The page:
When the time finally came for Washington to get baseball back, it was the state of Washington, not the city of Washington, that got a team in 1978. The city of Washington had beauty, sentiment, tradition and rhetoric; the state of Washington had a multimillion-dollar, ironclad lawsuit against baseball for absconding across state borders with the Seattle Pilots in 1970.
Given this choice -- between the team with litigatory leverage, plus a big-bucks ownership syndicate, and Washington's high-minded love of baseball -- guess what heppened? The nation's capital suddenly found itself in the same category with St. Paul and Fort Worth as a city that was deemed able to hold up the lesser end of a two-city regional franchise axis.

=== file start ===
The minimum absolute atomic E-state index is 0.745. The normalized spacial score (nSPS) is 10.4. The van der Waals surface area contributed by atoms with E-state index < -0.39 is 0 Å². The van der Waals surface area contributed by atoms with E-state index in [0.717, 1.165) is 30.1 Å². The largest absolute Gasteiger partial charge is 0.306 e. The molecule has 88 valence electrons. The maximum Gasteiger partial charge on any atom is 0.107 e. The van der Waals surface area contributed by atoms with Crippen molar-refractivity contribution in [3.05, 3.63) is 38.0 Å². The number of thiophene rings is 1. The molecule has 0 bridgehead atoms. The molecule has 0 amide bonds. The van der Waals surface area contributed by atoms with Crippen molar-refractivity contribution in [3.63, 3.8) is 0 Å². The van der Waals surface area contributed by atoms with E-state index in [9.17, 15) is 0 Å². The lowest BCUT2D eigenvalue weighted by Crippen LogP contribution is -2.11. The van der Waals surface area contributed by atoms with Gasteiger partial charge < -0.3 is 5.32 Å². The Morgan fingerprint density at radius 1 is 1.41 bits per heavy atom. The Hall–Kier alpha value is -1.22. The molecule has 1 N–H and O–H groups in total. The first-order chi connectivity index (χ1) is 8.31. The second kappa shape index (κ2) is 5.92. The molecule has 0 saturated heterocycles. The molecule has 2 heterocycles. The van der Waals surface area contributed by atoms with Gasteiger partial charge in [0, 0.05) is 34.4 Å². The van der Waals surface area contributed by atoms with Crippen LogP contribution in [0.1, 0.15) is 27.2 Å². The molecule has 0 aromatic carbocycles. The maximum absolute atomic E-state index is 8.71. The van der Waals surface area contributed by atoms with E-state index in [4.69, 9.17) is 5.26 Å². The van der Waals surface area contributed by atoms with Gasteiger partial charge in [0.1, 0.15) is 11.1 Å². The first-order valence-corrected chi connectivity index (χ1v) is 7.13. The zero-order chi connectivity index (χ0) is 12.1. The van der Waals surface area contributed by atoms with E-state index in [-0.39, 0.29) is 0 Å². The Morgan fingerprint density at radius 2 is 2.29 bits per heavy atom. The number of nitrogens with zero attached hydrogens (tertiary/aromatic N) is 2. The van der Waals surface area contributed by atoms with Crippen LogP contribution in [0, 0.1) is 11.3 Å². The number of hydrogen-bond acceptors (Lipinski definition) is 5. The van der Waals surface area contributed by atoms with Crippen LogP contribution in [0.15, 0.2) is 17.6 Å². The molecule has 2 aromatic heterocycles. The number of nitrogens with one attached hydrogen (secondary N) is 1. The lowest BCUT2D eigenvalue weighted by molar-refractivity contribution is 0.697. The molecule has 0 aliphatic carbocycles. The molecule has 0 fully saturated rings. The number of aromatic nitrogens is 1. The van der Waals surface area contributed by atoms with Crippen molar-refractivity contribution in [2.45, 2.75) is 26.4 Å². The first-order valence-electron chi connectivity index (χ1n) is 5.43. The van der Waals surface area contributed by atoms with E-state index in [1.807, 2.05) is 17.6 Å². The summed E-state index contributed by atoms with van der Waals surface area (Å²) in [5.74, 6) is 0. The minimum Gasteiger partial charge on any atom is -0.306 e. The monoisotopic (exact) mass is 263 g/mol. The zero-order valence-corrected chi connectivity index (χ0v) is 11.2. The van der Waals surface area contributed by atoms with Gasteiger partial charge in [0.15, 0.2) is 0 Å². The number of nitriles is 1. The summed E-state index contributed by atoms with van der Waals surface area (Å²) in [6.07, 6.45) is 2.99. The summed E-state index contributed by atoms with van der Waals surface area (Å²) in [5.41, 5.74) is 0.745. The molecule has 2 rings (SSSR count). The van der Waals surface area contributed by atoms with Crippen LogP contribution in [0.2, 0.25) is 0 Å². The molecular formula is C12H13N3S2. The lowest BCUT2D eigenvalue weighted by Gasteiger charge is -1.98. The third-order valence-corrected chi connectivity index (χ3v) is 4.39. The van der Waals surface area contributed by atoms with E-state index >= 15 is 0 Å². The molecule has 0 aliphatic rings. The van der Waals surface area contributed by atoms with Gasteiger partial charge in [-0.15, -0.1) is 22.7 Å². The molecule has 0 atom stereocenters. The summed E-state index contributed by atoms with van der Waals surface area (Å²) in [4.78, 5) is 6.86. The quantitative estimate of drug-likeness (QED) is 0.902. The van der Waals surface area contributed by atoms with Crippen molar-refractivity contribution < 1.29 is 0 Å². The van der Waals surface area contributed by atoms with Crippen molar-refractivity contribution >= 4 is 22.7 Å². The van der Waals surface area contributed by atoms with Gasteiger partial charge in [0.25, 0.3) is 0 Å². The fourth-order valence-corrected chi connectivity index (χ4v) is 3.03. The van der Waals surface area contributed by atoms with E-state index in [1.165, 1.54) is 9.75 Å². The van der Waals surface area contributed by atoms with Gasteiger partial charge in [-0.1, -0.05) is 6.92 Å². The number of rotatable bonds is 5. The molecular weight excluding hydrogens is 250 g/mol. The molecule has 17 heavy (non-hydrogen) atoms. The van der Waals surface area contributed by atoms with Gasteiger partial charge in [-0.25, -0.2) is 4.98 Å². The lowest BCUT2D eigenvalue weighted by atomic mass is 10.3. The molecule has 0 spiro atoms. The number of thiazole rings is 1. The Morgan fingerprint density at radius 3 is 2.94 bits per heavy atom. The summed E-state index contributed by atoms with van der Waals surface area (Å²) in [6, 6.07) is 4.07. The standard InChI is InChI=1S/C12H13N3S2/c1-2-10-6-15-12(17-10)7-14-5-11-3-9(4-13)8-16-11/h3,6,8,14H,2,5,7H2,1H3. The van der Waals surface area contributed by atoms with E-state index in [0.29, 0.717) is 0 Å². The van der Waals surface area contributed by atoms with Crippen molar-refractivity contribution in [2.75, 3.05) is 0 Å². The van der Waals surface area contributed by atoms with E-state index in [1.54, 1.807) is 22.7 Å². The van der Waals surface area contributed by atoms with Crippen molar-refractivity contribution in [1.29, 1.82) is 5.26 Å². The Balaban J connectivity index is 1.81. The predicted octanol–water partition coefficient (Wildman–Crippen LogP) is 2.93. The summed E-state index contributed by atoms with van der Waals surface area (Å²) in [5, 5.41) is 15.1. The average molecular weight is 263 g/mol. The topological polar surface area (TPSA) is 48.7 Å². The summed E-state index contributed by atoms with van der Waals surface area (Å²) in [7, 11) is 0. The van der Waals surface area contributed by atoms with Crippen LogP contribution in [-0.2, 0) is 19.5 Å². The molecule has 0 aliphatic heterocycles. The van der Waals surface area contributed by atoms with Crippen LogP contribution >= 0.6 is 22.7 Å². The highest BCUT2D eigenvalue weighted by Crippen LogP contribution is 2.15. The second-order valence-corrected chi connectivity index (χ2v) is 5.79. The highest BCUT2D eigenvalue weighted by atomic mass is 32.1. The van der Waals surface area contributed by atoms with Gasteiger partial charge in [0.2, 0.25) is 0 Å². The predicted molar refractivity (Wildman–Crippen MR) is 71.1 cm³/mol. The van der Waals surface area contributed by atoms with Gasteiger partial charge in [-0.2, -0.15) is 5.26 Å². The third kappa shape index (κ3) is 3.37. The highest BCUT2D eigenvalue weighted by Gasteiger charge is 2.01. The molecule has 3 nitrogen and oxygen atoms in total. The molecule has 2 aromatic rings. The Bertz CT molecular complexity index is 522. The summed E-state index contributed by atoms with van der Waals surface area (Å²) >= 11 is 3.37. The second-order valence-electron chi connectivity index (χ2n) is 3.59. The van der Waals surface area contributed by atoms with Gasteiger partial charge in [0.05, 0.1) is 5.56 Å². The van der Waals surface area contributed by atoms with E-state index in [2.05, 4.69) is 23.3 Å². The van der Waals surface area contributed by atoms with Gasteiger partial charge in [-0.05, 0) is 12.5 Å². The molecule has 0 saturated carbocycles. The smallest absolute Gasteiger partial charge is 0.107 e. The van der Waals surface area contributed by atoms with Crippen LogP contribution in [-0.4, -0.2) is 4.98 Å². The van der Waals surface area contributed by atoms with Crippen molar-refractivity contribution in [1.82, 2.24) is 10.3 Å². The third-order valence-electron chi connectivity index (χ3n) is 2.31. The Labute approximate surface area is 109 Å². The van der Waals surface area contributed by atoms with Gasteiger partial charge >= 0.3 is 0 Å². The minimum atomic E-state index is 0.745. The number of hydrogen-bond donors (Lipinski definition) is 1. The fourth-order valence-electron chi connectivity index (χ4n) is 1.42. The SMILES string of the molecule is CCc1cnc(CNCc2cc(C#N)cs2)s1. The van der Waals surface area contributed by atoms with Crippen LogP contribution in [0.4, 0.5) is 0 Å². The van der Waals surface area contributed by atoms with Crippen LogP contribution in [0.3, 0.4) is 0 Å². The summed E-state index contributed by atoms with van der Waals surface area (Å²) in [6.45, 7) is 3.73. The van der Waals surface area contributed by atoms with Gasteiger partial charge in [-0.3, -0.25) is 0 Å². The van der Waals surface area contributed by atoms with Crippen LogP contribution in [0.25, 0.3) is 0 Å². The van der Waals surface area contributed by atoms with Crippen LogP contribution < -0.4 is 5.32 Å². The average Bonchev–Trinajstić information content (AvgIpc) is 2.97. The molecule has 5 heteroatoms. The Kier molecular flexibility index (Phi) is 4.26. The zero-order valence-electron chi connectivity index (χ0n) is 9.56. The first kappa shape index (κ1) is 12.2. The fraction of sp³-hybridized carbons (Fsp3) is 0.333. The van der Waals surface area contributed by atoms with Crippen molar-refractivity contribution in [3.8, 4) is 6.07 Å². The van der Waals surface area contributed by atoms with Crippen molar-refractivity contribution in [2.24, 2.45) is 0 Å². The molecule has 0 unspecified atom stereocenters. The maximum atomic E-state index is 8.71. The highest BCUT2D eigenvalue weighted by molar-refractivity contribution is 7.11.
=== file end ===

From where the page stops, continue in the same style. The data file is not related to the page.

Are there any current cities that do have the requisite financing and enthusiasm and community unity to get a baseball team, should the National League ever expand, or a current team become financially desperate?
"Several," said Kuhn.
"The ones that are usually mentioned."
Like Tampa, New Orleans and Denver?
"Yes," said Kuhn.
Kuhn can talk more freely now about Washington, because Washington is a dead issue. But he won't even say the words "Tampa, New Orleans and Denver" for fear of listing them in the wrong order or leaving out some other deserving and fanatical city.
You see, there still are communities that, because they are "working so hard" to get a team, can have their feelings hurt and their prideful feathers ruffled.
Washington isn't one of them any more.